I am considering buying the Samsung J6200, but one of the things it is known to have an issue with is preventing judder. From rtings.com (http://www.rtings.com/tv/reviews/samsung/j6200):

    "There is no judder when a movie is outputted at 24p (like via a Blu-ray player). Over 60i or 60p though (like on cable), the TV can't always do the reverse 3:2 pulldown correctly."

    From what I understand, madVR can compensate for this. From madvr.com (on the homepage, under product features):

    "smooth motion playback without 3:2 pulldown judder even at 60Hz"

    So if my tv is connected to a pc using madVR, I shouldn't have to worry about my tv having trouble with judder when playing media off the pc (which is all the tv will ever be used for), regardless of the signal output because madVR will correct the problem, right? Therefore, I shouldn't be concerned with the tv's poor performance in that area, since I'll only be using it with madVR, right?

    If so, what other specs should I not concern myself with because madVR will compensate? I ask because I might find a tv with better specs where they count for what I am trying to do.
    Last edited by DiscoPedo; 2nd Jun 2016 at 12:47.
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  5. I would search for TV capable to display 120Hz formats.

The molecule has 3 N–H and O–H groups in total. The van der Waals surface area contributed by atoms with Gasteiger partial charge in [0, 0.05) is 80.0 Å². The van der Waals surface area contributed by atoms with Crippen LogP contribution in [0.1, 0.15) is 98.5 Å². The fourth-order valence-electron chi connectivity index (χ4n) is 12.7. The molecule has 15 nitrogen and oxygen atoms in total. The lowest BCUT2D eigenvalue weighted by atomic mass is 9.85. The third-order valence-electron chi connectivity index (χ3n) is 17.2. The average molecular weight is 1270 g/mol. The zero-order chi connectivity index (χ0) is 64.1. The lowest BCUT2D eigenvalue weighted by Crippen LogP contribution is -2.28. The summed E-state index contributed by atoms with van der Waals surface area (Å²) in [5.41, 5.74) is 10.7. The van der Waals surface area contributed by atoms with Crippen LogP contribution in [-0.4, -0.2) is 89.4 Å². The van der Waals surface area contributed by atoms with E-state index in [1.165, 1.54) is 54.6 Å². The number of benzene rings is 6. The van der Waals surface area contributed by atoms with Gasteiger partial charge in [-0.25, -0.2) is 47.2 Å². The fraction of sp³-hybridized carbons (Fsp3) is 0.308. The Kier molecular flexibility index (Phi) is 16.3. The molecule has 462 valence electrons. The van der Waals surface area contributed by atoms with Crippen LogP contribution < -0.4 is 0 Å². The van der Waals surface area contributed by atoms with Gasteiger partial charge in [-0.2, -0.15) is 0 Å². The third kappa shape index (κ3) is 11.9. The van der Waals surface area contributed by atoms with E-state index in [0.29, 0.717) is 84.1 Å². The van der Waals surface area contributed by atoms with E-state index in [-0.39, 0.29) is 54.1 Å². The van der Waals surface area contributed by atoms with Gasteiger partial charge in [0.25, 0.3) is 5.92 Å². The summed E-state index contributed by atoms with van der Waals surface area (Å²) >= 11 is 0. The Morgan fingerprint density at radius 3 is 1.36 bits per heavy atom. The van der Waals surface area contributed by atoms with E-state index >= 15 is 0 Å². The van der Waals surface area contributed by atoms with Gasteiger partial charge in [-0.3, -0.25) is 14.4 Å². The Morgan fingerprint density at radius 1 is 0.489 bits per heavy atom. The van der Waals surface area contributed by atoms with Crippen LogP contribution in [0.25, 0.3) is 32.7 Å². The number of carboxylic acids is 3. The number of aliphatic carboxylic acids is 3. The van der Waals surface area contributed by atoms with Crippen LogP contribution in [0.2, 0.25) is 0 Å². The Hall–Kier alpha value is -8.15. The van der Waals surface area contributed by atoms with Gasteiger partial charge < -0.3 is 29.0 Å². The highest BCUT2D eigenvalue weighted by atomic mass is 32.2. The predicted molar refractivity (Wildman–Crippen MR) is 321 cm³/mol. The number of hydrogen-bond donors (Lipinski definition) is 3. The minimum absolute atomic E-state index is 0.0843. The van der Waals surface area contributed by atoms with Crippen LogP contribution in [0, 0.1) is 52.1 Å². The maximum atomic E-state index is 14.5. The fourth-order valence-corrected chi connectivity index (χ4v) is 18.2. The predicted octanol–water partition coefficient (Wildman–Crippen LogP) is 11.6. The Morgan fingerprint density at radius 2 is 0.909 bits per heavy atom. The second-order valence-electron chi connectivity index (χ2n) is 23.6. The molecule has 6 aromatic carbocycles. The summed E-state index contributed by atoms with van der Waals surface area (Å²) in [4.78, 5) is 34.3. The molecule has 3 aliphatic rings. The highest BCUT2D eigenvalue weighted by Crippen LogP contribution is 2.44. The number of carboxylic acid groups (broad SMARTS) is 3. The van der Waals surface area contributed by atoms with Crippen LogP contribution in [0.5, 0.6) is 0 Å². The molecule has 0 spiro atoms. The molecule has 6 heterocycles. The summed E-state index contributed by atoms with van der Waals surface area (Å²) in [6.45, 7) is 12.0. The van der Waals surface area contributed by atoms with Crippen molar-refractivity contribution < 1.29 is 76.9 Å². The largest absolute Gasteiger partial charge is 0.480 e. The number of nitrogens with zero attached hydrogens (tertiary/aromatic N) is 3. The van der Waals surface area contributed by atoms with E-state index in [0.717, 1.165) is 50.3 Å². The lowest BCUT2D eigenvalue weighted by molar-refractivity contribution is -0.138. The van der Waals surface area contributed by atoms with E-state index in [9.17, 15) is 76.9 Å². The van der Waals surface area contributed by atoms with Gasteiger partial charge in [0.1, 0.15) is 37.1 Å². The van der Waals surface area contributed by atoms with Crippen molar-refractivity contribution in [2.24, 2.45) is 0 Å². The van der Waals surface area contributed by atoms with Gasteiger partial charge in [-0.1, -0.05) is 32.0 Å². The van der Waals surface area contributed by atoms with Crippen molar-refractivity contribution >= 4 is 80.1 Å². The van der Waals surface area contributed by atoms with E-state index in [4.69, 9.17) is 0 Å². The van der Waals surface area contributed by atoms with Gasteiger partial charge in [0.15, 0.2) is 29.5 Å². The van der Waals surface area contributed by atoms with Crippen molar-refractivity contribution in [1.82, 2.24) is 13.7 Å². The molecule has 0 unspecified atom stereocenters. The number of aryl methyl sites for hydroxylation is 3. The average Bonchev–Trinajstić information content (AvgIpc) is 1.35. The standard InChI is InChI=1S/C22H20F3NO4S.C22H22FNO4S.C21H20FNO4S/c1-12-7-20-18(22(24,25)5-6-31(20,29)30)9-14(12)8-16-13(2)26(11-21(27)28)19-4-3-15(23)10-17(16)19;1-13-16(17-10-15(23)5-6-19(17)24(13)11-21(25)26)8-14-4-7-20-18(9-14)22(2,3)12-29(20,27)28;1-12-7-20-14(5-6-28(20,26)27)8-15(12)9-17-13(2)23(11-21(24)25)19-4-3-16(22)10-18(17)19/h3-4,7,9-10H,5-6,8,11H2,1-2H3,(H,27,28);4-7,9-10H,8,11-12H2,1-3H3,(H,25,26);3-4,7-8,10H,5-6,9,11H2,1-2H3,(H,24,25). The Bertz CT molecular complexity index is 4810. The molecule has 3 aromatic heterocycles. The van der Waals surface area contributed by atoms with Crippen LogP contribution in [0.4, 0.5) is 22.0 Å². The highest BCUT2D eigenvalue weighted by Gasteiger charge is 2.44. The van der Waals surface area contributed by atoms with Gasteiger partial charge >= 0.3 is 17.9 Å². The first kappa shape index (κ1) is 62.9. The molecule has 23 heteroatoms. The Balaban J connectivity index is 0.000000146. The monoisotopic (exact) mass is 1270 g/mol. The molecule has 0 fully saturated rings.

http://www.rtings.com/tv/reviews/by-usage/pc-monitor/best
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  6. Yeah, I did consider going with a tv that has a true 120hz refresh rate...even though Samsung lists this tv as having a 120hz refresh rate, we all know that its really 60hz (that is said to be) achieving 120hz with the assistance of their proprietary technology (I forgot what they call theirs). According to the rtings website, when they tested the tv it actually did achieve 120hz this way though. A true 120hz tv, when compared to a 60hz should (theoretically) deal with motion blur better and not have any interpolation issues, but according to the website, the Samsung J6200 outperformed all the tvs on that list when it came to motion blur (and, to my knowledge, if I will be using madVR whenever I use the tv, I shouldn't have a problem with interpolation). I just hoped there would be a resident madVR expert here who could chime in. The official support thread for madVR is on Doom9, but I have to wait 4 more days before I can ask my question there (the newly registered have to wait 5 days before they are allowed to post). Guess I'm not buying my tv this weekend after all Oh well. Anyway, thanks for the suggestion, pandy.